[ 6 Pa. Commw. Page 286]

    any school district. . . . In Pennsylvania Human Relations Commission v. Chester School District, 427 Pa. 157, 233 A.2d 290 (1967), we laid to rest arguments to the effect that the Human Relations Act did not permit the Commission to require school boards to take corrective measures to overcome de facto racial segregation within their districts." 447 Pa. at 432-33, 290 A.2d at 90.

The argument that the requirement of the Commission for the plan to achieve racial balance within 30% of the racial composition of the total school population is arbitrary and capricious fails completely in light of the decision in Balsbaugh where the plan required racial balance within 10%. The argument of appellants that classroom facilities with 55% black and 45% white could not be said to be in any substantial racial imbalance, even though the District has a 9% black and 91% white school population, is one that must be made to the Human Relations Commission and not to this Court. The Commission is the body that has been designated by the legislature to determine such matters. Pennsylvania Human Relations Act, Act of October 27, 1955, P.L. 744, as amended, 43 P.S. ยง 955. Justice Roberts, in Chester, discusses at length the Commission's jurisdiction and the history of the legislation. He concludes: "Moreover, having expressed its findings and goals in an early section, the Legislature undoubtedly envisioned a case-by-case approach to the elimination of racial imbalance in public schools. Most observers agree that when courts are forced to devise and supervise programs whose goal is the elimination of racial imbalance they are acting in an area alien to their expertise. These observers would prefer to see de facto segregation attacked by the community itself utilizing other organs of the government. The Human Relations Commission, whose function is to work with the parties to the dispute in an attempt to alleviate the source of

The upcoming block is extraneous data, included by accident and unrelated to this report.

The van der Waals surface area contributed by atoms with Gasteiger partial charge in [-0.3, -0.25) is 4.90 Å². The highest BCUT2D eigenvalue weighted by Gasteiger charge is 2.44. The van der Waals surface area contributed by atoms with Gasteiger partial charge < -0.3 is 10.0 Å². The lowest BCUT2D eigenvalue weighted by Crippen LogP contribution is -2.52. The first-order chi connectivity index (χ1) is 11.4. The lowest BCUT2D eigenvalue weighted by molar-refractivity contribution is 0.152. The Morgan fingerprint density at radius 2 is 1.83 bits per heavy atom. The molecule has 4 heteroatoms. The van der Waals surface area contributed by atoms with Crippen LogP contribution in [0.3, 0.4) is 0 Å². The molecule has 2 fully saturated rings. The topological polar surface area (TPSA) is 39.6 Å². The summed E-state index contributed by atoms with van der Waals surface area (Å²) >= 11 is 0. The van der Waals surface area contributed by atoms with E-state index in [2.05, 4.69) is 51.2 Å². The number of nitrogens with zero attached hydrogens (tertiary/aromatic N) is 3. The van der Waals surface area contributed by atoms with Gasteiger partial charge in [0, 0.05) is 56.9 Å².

[ 6 Pa. Commw. Page 287]

    the friction through 'conference, conciliation and persuasion,' and whose procedure is considerably more flexible than the courts, is, as the Legislature recognized, better equipped to deal with this problem than the courts. 'In each case, the interests protected by adherence to neighborhood attendance zones must be weighed against the substantiality of the racial imbalance in the community's schools. An agency such as the Human Relations Commission is best equipped to make these difficult judgments, and flexible enough to enter appropriate remedial orders'." Pennsylvania Human Relations Commission v. Chester School District, supra, at 179, 233 A.2d at 301-02.